Possible Involvement of an Extracellular Superoxide Dismutase (SodA) as a Radical Scavenger in Poly(cis-1,4-Isoprene) Degradation

Institut für Molekulare Mikrobiologie und Biotechnologie, Westfälische Wilhelms-Universität Münster, Correnstrasse 3, D-48149 Münster, Germany.
Applied and Environmental Microbiology (Impact Factor: 3.67). 11/2008; 74(24):7643-53. DOI: 10.1128/AEM.01490-08
Source: PubMed


Gordonia westfalica Kb1 and Gordonia polyisoprenivorans VH2 induce the formation of an extracellular superoxide dismutase (SOD) during poly(cis-1,4-isoprene) degradation. To investigate the function of this enzyme in G. polyisoprenivorans VH2, the sodA gene was disrupted. The mutants exhibited reduced growth in liquid mineral salt media containing poly(cis-1,4-isoprene) as the sole carbon and energy source, and no SOD activity was detectable in the supernatants of the cultures.
Growth experiments revealed that SodA activity is required for optimal growth on poly(cis-1,4-isoprene), whereas this enzyme has no effect on aerobic growth in the presence of water-soluble substrates like succinate,
acetate, and propionate. This was detected by activity staining, and proof of expression was by antibody detection of SOD.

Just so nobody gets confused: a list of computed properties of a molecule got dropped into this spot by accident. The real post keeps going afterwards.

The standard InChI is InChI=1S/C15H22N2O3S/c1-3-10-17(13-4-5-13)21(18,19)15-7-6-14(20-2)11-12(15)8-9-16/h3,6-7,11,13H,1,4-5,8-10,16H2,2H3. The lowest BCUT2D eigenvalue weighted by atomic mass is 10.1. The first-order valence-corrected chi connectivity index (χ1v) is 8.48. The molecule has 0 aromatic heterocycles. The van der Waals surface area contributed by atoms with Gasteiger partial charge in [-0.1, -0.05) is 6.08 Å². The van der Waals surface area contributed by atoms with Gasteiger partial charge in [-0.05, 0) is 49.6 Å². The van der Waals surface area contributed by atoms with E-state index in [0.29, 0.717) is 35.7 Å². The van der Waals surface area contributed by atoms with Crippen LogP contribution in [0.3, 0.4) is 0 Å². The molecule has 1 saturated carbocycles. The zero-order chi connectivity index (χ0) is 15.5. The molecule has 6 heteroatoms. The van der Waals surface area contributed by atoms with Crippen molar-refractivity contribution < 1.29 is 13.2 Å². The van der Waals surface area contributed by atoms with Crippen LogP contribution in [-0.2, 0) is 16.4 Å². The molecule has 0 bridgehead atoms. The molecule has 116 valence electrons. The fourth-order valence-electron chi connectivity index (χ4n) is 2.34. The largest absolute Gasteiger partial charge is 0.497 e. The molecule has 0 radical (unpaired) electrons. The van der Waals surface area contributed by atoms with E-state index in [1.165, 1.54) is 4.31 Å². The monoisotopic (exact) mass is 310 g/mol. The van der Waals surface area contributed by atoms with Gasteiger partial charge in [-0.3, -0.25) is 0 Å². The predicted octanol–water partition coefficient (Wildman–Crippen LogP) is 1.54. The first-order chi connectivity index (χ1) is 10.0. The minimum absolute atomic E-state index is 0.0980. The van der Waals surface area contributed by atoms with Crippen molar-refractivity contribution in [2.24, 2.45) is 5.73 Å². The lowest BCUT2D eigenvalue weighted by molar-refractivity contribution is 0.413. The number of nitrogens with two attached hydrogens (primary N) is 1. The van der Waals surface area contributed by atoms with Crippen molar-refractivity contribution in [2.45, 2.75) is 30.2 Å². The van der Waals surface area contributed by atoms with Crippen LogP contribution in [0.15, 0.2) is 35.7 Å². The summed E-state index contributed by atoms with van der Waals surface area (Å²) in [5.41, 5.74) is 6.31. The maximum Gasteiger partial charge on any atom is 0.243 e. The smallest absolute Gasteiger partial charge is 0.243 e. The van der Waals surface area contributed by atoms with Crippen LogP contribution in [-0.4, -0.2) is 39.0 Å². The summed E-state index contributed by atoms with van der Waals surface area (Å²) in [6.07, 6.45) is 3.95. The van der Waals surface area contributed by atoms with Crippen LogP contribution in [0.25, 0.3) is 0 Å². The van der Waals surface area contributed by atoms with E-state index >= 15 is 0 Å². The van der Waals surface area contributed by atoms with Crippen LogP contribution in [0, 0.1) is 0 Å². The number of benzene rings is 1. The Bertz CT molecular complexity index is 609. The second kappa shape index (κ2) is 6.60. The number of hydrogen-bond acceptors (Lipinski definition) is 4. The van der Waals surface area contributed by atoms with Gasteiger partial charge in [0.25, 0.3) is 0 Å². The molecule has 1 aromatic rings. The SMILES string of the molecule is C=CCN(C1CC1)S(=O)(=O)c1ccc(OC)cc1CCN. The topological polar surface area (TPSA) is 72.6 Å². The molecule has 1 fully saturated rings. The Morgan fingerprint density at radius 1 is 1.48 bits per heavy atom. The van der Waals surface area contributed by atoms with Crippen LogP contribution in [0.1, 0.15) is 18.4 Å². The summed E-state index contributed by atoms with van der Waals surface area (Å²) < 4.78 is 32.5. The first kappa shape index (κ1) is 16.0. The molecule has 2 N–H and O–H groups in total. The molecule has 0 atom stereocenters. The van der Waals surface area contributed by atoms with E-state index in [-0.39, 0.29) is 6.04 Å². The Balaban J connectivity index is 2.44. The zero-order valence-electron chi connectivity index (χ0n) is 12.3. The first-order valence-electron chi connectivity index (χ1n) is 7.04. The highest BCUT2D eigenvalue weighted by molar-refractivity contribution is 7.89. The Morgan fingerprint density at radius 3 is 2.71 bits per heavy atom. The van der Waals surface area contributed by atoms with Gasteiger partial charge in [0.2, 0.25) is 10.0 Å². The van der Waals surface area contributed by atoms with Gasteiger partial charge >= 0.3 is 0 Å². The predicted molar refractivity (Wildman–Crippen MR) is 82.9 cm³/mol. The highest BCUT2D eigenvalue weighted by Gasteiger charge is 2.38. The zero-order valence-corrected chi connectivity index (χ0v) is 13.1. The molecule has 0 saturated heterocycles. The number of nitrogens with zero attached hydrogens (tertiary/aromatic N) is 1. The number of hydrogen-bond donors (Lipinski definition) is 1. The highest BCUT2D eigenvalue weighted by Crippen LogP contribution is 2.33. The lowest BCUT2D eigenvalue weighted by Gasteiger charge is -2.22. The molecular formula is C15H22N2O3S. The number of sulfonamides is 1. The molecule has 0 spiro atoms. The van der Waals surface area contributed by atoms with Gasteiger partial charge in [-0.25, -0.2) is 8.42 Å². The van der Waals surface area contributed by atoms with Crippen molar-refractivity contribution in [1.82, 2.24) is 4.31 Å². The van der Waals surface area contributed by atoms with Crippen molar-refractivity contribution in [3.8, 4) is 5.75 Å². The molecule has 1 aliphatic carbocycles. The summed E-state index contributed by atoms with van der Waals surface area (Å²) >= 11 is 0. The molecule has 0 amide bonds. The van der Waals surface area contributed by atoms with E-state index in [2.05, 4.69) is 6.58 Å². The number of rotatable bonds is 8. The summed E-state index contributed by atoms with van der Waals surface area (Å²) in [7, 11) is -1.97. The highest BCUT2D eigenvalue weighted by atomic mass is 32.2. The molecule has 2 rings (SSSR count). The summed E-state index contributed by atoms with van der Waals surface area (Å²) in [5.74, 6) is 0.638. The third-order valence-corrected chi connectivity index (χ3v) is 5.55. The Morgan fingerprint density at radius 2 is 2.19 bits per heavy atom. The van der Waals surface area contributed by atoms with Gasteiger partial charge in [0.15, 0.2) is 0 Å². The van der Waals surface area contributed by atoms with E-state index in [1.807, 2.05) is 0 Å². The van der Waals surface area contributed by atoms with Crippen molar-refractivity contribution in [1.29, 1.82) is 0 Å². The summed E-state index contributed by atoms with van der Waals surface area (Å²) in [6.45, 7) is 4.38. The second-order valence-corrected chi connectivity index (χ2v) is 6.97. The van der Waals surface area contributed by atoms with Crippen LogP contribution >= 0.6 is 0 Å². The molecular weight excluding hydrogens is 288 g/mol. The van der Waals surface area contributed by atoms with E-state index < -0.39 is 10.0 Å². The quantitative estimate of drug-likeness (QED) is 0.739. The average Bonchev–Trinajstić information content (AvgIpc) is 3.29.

When SodA from G. westfalica Kb1 was heterologously expressed in the sodA sodB double mutant Escherichia coli QC779, the recombinant mutant exhibited increased resistance to paraquat, thereby indicating the functionality of the G. westfalica Kb1 SodA and indirectly protection of G. westfalica cells by SodA from oxidative damage. Both sodA from G. polyisoprenivorans VH2 and sodA from G. westfalica Kb1 coded for polypeptides comprising 209 amino acids and having approximately 90% and 70% identical amino acids, respectively,
to the SodA from Mycobacterium smegmatis strain MC2 155 and Micrococcus luteus NCTC 2665. As revealed by activity staining experiments with the wild type and the disruption mutant of G. polyisoprenivorans, this bacterium harbors only one active SOD belonging to the manganese family. The N-terminal sequences of the extracellular
SodA proteins of both Gordonia species showed no evidence of leader peptides for the mature proteins, like the intracellular SodA protein of G. polyisoprenivorans VH2, which was purified under native conditions from the cells. In G. westfalica Kb1 and G. polyisoprenivorans VH2, SodA probably provides protection against reactive oxygen intermediates which occur during degradation of poly(cis-1,4-isoprene).

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